(U-Th)/He Dating in the Coast Mountains, British Columbia
* Farley, K A (1), Rusmore, M E (2), Bogue, S W (2)
(1) California Institute of Technology, MS 170-25, Pasadena, CA 91125 United States
(2) Dept of Geology, Occidental College, Los Angeles, CA 90041 United States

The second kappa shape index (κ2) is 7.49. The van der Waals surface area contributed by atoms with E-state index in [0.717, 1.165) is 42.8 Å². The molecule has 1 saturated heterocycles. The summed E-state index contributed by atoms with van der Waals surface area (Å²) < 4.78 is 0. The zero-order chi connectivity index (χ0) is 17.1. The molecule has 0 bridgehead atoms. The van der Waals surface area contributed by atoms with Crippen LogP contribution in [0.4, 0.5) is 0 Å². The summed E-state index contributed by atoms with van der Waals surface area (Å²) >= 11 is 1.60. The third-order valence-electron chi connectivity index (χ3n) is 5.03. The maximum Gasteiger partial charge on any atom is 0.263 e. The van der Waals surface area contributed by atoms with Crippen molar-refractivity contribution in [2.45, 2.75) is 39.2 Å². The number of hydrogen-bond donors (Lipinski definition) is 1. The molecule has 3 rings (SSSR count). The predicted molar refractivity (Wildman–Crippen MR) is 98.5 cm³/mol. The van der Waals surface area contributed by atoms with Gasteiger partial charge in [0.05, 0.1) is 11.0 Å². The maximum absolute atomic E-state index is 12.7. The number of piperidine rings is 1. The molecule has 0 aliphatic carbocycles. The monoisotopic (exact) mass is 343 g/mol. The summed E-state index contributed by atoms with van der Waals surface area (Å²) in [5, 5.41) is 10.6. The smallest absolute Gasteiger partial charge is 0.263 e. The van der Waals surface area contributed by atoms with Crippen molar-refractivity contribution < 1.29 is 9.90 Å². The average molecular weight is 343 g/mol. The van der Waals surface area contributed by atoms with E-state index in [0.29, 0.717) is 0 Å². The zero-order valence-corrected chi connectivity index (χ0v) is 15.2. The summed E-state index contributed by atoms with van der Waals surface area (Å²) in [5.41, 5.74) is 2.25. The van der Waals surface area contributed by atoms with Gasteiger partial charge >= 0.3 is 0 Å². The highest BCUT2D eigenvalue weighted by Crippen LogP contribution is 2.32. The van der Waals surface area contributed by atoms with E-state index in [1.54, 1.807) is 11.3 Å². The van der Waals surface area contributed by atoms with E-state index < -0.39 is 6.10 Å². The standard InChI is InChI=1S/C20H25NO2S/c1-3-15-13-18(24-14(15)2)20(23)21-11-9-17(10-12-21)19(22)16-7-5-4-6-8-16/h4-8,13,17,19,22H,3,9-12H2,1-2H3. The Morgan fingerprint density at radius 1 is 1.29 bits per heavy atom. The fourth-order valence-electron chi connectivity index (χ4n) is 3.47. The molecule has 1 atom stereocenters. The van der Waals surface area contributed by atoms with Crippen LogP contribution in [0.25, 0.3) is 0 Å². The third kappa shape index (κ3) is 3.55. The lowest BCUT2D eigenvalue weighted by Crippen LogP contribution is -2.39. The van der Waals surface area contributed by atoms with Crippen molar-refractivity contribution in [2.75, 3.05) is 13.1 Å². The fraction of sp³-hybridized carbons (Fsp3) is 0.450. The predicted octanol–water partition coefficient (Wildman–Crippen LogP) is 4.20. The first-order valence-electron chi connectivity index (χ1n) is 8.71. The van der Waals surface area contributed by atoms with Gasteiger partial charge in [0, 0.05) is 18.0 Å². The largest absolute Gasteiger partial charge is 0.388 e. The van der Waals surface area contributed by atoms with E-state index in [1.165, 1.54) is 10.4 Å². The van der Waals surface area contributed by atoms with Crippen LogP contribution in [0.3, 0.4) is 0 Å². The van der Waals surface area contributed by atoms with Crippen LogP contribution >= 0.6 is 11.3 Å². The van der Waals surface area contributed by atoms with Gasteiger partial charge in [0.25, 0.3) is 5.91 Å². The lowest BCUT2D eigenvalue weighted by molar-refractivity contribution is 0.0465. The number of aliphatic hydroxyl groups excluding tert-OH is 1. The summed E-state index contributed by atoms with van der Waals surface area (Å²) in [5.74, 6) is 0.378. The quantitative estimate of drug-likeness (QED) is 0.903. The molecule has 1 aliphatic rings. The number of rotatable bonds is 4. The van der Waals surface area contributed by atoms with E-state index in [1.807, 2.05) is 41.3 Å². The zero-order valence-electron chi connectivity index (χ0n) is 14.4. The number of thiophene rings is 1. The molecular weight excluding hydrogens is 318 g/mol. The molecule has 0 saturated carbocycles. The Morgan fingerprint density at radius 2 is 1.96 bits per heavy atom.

Miocene basin formation, volcanism, and crustal warping have been proposed as linked expressions of significant crustal extension in western British Columbia. Integrated structural studies and (U-Th)/He dating were undertaken to test this hypothesis, and evaluate the exhumation history of the Coast Mountains south of 54$\deg$N. 60 (U-Th)/He ages were obtained on apatites fromDouglas Channel, a range-traversing fiord in the central Coast Mountains. Apatites from the Ecstall and Quottoon plutons and a few metamorphic units give extremely reproducible He ages that range from 18 to 2.5 Ma. Three vertical transects spaced across the orogen yield highly linear age/elevation relationships, implying a slow exhumation rate of 0.2 mm/yr between 10 and 4 Ma. At the highest elevations of the easternmost transect (1500-2000 m) the He age pattern defines an apparent partial retention zone, suggestingthis period of exhumation began after relative quiescence from >19 to 10 Ma. A rate of 0.2 mm/yr is insufficient to exhume rocks from the depth of the closure isotherm to the surface in the last 4 Ma, implying at least a 2x increase in the exhumation rate since 4 Ma. (U-Th)/He ages were also obtained on a 75 km longorogen-perpendicular traverse of the range at sea level. Ages decrease smoothly from $\sim$10 Ma at the seaward end of the traverse near Grenville Channel to 2.5 Ma near the range crest at the N. end of Hawkesbury Island, then increase to $\sim$6 Ma at Kitimat. Brittle faults are widespread across this transect, but only significantly disrupt the pattern at its southern end. The He ages show that significant normal faulting did notaffect the range after 10 Ma, and that regional normal faulting would mostly likely be older than $\sim$19 Ma.Thus, most exhumation of Paleocene metamorphic rocks in the range took place between ca. 60 and 20 Ma. The data also indicate that development of the present mountain range occurred after about 4Ma. Beyond their geologic significance, these data provide compelling evidence that a) internallyconsistent He ages can be obtained on large sample suites from varying plutonic lithologies and b) variationin the He closure temperature must be small ($<$$\pm$3$\deg$C).
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